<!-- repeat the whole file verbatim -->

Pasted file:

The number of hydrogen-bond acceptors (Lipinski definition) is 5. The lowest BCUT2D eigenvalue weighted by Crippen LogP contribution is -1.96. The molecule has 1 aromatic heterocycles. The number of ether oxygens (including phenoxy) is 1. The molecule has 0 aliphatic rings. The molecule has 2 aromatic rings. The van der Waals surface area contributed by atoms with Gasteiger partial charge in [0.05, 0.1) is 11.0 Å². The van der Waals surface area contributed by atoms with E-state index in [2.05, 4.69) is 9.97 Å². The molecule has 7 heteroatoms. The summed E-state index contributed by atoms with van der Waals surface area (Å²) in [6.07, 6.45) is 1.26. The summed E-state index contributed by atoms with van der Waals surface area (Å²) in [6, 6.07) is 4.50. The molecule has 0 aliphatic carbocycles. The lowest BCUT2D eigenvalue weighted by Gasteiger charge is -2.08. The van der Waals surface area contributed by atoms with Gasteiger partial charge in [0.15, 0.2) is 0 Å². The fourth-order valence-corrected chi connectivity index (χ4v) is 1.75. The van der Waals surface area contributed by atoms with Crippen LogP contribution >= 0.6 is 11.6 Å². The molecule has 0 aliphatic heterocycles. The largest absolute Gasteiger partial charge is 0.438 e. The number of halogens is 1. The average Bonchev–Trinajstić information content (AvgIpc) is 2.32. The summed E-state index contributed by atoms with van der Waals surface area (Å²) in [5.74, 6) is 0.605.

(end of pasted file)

The number of hydrogen-bond acceptors (Lipinski definition) is 5. The lowest BCUT2D eigenvalue weighted by Crippen LogP contribution is -1.96. The molecule has 1 aromatic heterocycles. The number of ether oxygens (including phenoxy) is 1. The molecule has 0 aliphatic rings. The molecule has 2 aromatic rings. The van der Waals surface area contributed by atoms with Gasteiger partial charge in [0.05, 0.1) is 11.0 Å². The van der Waals surface area contributed by atoms with E-state index in [2.05, 4.69) is 9.97 Å². The molecule has 7 heteroatoms. The summed E-state index contributed by atoms with van der Waals surface area (Å²) in [6.07, 6.45) is 1.26. The summed E-state index contributed by atoms with van der Waals surface area (Å²) in [6, 6.07) is 4.50. The molecule has 0 aliphatic carbocycles. The lowest BCUT2D eigenvalue weighted by Gasteiger charge is -2.08. The van der Waals surface area contributed by atoms with Gasteiger partial charge in [0.15, 0.2) is 0 Å². The fourth-order valence-corrected chi connectivity index (χ4v) is 1.75. The van der Waals surface area contributed by atoms with Crippen LogP contribution >= 0.6 is 11.6 Å². The molecule has 0 aliphatic heterocycles. The largest absolute Gasteiger partial charge is 0.438 e. The number of halogens is 1. The average Bonchev–Trinajstić information content (AvgIpc) is 2.32. The summed E-state index contributed by atoms with van der Waals surface area (Å²) in [5.74, 6) is 0.605.